Monday P2: Writing Australia

One cannot help but be impressed by the sheer volume of writing talent which has emerged in this country in recent decades. Across all styles and genres, all cultural, social, gender and ethnic backgrounds and contexts, there has been an explosion of remarkable writing. And despite hard economic times for creators, under assault from many adversaries, intent on riding roughshod over their economic interests, writing continues to flourish. Whatever the circumstance, creative, professional, research or personal, Australian born or based writers have been extraordinarily prolific and successful.  

Yet on the other side of the coin, when reading media reports of Australian states and territories’ apparently declining or at best static NAPLAN results in the area of writing, and then adding to the mix Australian PISA results, the average person could well be excused for thinking that teachers of English and literacy are failing their students badly. Indeed, on reading reports attributed to individuals such as the head of the OECD’s (PISA) education unit, that Australian schools have ‘a tolerance of failure’, it could be assumed that we are in dire straits.

Clearly, if the success of so many in the creative and professional spaces is any guide, we must be doing some things pretty well somewhere.  And if there is indeed an acceptance of failure at the formative stages of writing development, what needs to be done to redress this deficit way of thinking and performing?

What then is the real situation in Australia today in respect to writing and the teaching of writing? Our panel discussion will explore participants’ views of the current ‘state of play’ in the country’s educational and other institutions/bodies and what is and what should be happening with the teaching of writing at all ages and stages in Australia.


Erika Boas

Erika Boas is the current AATE President and an Assistant Principal in charge of Middle School at Ogilvie High School. She has been teaching for 18 years and has led professional learning across Australia and internationally. Erika has a passion for engaging students through inquiry-based pedagogies and she has authored a number of inquiry-based units and sequences. She has co-authored a book for teachers with Professor Jeffrey Wilhelm. titled Inquiring Minds Learn to Read and Write. She has been involved in a number of state and national writing projects, including the writing of units aligned to Australian Curriculum: English and the co-editing of The Artful English Teacher.  She is currently co-authoring a publication on teaching microfiction.

Phil Page

Phil Page is the co-ordinating editor/project manager for the writing of the secondary teaching resources for Copyright Agency Cultural Fund’s Reading Australia program. He has been involved extensively in the initiative from its inception in 2013 through to the present. Additionally, he has co-ordinated a number of secondary English curriculum resourcing programs for AATE, including work for the AITSL teaching standards and ESA’s ‘English for the Australian Curriculum’ project. A retired English teacher and high school principal, he is the current AATE Treasurer.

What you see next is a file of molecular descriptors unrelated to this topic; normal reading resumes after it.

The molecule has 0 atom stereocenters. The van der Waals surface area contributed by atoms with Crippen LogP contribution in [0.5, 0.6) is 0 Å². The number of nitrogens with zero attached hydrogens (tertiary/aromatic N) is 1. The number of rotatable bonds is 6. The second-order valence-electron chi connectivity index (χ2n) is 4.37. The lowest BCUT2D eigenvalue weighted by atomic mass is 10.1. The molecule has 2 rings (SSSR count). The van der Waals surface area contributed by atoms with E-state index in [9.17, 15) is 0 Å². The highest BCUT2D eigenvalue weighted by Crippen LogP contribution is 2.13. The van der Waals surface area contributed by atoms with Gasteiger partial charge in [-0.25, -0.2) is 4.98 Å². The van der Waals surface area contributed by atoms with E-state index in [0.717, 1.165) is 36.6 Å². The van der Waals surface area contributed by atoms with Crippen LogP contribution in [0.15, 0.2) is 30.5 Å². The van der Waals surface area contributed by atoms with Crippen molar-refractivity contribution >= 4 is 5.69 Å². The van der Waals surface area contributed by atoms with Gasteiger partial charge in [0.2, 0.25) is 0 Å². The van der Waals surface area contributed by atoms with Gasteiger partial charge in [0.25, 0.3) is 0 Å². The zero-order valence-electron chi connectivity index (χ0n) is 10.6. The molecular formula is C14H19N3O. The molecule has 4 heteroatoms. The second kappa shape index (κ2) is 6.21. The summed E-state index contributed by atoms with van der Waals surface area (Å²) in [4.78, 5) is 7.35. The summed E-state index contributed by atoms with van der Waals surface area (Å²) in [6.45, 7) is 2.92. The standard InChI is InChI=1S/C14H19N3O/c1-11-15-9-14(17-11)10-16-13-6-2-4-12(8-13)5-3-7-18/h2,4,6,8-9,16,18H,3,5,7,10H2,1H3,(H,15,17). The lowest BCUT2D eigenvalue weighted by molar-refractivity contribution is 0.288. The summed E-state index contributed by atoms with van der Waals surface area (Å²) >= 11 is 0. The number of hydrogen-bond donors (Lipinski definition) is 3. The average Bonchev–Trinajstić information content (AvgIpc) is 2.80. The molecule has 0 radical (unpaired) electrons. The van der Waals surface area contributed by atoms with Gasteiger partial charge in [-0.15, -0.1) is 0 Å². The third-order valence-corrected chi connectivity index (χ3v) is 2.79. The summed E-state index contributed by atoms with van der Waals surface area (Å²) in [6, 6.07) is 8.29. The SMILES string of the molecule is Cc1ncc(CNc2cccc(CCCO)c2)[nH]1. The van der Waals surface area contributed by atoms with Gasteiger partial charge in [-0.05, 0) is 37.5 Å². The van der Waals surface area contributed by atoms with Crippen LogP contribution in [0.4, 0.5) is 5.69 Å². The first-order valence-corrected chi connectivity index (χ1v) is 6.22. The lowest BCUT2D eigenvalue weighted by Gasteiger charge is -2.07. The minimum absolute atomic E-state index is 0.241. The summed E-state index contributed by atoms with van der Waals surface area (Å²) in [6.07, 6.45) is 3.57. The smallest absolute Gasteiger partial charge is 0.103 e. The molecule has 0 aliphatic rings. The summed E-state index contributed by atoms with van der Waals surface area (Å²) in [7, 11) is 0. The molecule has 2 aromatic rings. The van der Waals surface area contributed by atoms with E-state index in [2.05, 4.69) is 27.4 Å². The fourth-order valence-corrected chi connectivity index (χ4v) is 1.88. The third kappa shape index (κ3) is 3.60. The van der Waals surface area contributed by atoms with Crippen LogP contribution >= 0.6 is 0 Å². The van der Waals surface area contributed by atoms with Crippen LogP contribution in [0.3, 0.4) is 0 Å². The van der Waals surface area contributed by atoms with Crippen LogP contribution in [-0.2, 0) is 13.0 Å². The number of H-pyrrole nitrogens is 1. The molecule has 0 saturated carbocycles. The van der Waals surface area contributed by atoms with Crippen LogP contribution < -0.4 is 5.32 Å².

Michael Mohammed Ahmad

Michael Mohammed Ahmad is a writer, editor, teacher and community arts worker. He is the founder and director of Sweatshop: Western Sydney Literacy Movement, which is devoted to empowering culturally and linguistically diverse artists through creative writing.

Mohammed's essays and short stories have appeared in the Sydney Review of Books, The Guardian, Heat,Seizure,The Lifted Brow,The Australian and Coming of Age: Australian Muslim Stories. He is the award-winning author of The Tribe (Giramondo 2014) andThe Lebs (Hachette 2018). Mohammed received his Doctorate of Creative Arts at Western Sydney University in 2017.

Susanne Gannon

Susanne Gannon is an Associate Professor in the School of Education at Western Sydney University, NSW. Prior to moving to the tertiary sector, she worked in several states as a secondary English teacher and English curriculum adviser. Amongst her diverse research interests, the teaching of writing and creative writing practices in and out of schools has been a longstanding focus. She has investigated ‘writing place’ within an ARC grant on Place-based pedagogies in rural and urban Australia, conducted case studies in the teaching of writing with high performing schools, conducted a large survey on Teaching writing in the NAPLAN era, she consults with local schools on writing improvement and supervises a number of PhD students interested in the teaching of writing. She is a member of the board of directors of WestWords (Western Sydney’s Literature Development Organisation) and a passionate advocate for the craft of writing.

Rosie Kerin

Rosie Kerin taught English in the middle and senior school years and was a lecturer/researcher at the University of South Australia. She is now a freelance education writer and consultant, who has written extensively for Reading Australia and the e4ac website. Rosie offers regular workshops for teachers of English and is currently facilitating six site-based school improvement programs, with focuses on reading and writing within English and across all learning areas. In 2019, the emphasis in these projects has been on using the ACARA Literacy Progressions to monitor student growth and plan subsequent teaching and interventions.